Cognitive Behavioral Therapy for Obsessive Compulsive Disorder

Uzi Ben-Ami, Ph.D.
Uzi Ben-Ami, Ph.D.

Child and adolescent psychologist, Dr. Uzi Ben-Ami provides an educational program, counseling and therapy services for all ages, children and young adults, parents, and groups. His training as a cognitive behaviorist using CBT, DBT, and Future Facing Trauma Therapy, lead Dr. Uzi Ben-Ami to practice Cognitive Behavior Therapy flexibly, treating generalized anxiety, phobias, obsessive-compulsive disorder and trauma reactions such as PTSD, which usually involves disruptive obsessive thoughts and fearful reactions.

Obsessive-Compulsive Disorder (OCD) is a common presentation in therapy. OCD is usually considered a symptom of anxiety, a condition characterized by repetitive symptoms such as frequent disruptive thoughts or obsessions and/or compulsions. Sometimes, to control disruptive and disturbing thoughts, the individual reacts with repetitive behaviors that are known as compulsions. For example, with OCD, individuals may have an irrational fear that a loved one will be in an accident if they do not turn the light switch off and on four times. Occasional repetitions are considered a mild ‘superstitious behavior’ and may not necessitate intervention because they may not disrupt and disturb a person’s normal life activity or might even enhance it, such as becoming very neat and organized. However, when the behavior repeats itself in high frequency it may disturb normal life activity and may increase obsessive preoccupation which in turn may increase the frequency of compulsions or cause depression and additional anxiety. Life may become difficult to bear for the individual, and bring concerns to family, friends or colleagues. OCD may force someone who is dealing with the disorder into a stressful life. A person having fearful thoughts and compulsive rituals frequently tries unsuccessfully to ease disruptive thoughts and behaviors. It should be noted that compulsive behaviors may appear without obsessions but might become just as disruptive and difficult to bear.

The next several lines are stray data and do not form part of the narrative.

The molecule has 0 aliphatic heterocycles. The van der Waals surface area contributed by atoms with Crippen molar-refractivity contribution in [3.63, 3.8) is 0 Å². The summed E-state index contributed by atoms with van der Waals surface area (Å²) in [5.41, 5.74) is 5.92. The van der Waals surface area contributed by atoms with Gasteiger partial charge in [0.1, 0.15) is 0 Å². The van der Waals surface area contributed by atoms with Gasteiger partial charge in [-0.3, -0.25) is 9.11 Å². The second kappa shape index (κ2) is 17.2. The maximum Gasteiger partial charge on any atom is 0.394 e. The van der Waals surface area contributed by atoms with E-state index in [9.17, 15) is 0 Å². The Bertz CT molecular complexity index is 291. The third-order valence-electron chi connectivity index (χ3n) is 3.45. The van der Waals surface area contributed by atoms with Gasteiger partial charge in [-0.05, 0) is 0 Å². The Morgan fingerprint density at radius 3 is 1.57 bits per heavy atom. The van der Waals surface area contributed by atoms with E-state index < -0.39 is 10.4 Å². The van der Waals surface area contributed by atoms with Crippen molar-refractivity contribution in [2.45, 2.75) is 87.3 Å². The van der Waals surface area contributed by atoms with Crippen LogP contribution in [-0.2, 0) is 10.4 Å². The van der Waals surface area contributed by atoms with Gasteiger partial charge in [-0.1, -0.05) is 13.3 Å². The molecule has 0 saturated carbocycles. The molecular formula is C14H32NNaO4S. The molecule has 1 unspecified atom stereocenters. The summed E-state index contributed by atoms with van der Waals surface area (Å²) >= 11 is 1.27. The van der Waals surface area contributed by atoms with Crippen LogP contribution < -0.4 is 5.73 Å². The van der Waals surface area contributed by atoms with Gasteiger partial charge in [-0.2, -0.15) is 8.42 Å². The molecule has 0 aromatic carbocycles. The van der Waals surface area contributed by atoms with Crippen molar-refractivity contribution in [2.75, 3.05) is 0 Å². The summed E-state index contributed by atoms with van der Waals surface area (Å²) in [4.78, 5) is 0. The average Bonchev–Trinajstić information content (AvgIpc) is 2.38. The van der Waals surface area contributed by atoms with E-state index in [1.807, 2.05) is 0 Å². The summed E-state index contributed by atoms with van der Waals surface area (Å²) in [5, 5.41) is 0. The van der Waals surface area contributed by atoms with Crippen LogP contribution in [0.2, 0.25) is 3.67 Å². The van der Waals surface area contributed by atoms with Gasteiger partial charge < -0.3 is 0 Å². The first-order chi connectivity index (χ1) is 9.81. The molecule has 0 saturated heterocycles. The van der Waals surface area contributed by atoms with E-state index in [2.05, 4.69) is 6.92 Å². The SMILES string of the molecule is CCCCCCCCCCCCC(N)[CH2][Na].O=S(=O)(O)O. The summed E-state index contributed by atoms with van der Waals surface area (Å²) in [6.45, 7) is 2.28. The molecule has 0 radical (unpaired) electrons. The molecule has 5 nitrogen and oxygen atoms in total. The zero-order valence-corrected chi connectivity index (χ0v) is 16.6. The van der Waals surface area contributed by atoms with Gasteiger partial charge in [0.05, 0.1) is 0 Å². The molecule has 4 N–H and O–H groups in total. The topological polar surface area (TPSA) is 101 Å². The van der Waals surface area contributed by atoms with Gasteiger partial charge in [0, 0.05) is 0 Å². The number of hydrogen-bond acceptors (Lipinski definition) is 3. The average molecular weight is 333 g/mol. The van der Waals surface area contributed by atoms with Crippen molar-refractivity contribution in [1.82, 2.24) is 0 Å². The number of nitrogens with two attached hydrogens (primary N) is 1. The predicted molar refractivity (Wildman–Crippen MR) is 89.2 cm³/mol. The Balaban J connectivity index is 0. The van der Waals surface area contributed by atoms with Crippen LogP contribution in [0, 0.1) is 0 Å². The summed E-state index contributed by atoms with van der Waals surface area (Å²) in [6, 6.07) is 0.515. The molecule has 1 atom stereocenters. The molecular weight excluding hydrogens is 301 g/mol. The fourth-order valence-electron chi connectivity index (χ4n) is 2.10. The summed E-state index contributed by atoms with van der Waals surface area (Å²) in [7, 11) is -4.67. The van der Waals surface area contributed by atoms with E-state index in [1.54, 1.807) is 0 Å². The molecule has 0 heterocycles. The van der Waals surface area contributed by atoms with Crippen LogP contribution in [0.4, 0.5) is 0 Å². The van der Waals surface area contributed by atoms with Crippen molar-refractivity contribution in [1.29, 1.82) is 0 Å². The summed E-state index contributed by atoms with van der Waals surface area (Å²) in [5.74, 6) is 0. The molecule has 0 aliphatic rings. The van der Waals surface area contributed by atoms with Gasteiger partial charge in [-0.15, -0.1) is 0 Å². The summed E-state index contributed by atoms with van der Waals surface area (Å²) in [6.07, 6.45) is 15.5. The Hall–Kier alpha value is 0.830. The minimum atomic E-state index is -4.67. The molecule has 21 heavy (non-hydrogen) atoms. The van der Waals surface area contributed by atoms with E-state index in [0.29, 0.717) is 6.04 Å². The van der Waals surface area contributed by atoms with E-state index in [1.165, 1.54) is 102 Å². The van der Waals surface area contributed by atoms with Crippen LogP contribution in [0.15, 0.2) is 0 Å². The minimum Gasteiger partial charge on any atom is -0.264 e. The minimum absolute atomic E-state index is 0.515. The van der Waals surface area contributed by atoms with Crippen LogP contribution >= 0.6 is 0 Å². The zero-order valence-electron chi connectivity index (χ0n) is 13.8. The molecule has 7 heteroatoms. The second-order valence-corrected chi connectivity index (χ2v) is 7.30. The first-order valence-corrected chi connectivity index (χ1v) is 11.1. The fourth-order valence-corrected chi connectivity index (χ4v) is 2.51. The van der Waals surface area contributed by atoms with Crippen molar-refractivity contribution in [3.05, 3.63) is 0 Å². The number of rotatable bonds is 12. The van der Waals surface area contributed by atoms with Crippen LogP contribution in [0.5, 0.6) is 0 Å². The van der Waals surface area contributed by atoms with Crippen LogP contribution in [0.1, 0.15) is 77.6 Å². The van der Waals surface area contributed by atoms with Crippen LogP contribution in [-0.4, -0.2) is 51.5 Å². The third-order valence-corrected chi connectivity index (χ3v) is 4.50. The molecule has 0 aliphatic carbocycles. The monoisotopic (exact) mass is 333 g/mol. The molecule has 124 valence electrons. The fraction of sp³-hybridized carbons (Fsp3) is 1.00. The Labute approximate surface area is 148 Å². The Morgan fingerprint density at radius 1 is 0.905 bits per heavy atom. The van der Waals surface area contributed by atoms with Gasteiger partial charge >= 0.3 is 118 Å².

Although there are different approaches to managing OCD, Cognitive Behavioral Therapy is usually considered the preferred, evidence-based, research-supported intervention. With Cognitive Behavioral Therapy, disruptive thoughts and behavioral patterns will be altered through supportive guidance, educational explanations, habit-reversal efforts, and by teaching how to evoke parasympathetic tension-reducing reactions. Therapeutic interventions are never cold and clinical. Therapy must always involve friendliness, hope, and a strong rapport, which must be established first before a cooperative successful intervention starts.

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What to Expect With Anger Management

 

Anger Management pic
Anger Management
Image: apa.org

Located in Rockville, Maryland, Dr. Uzi Ben-Ami counsels his clients in a private suburban house rather than in an office building, individually or together with a partner. Dr. Ben-Ami uses his knowledge of Behavior Therapy, CBT, DBT and PTSD, to provide his clients with practical and realistic help with anger management.

One targeted goal with anger management is helping you recognize types of situations that make you angry and teaching you how to manage your anger, using new specific skills. Knowing what to do before anger takes over will help you overcome it faster or avoid it altogether.

Knowing common physical signs of anger helps you reduce rage and how to prevent escalation. One example: clenching your fists, grinding your teeth, pacing, rocking while sitting, shallow breathing, and an increased heart rate, are all physical signs that you can observe yourself. By keeping track of your physical signs of anger or writing them in a journal, you can look back and see what situations make you feel angriest, what triggers the anger and what skills you used. With the therapist, you can look back and see what situations you should avoid, what skills are missing, and plan on acquiring the skills through explanation and discussion, some role-play, and also by watching fun or funny relevant videos. Your therapist will teach you realistic relaxation tricks that are possible to apply in real life situations. When needed, you may learn which muscles to use and which to avoid during the confrontation, so you don’t overreact, all this without losing your pride or your opponent’s respect for you.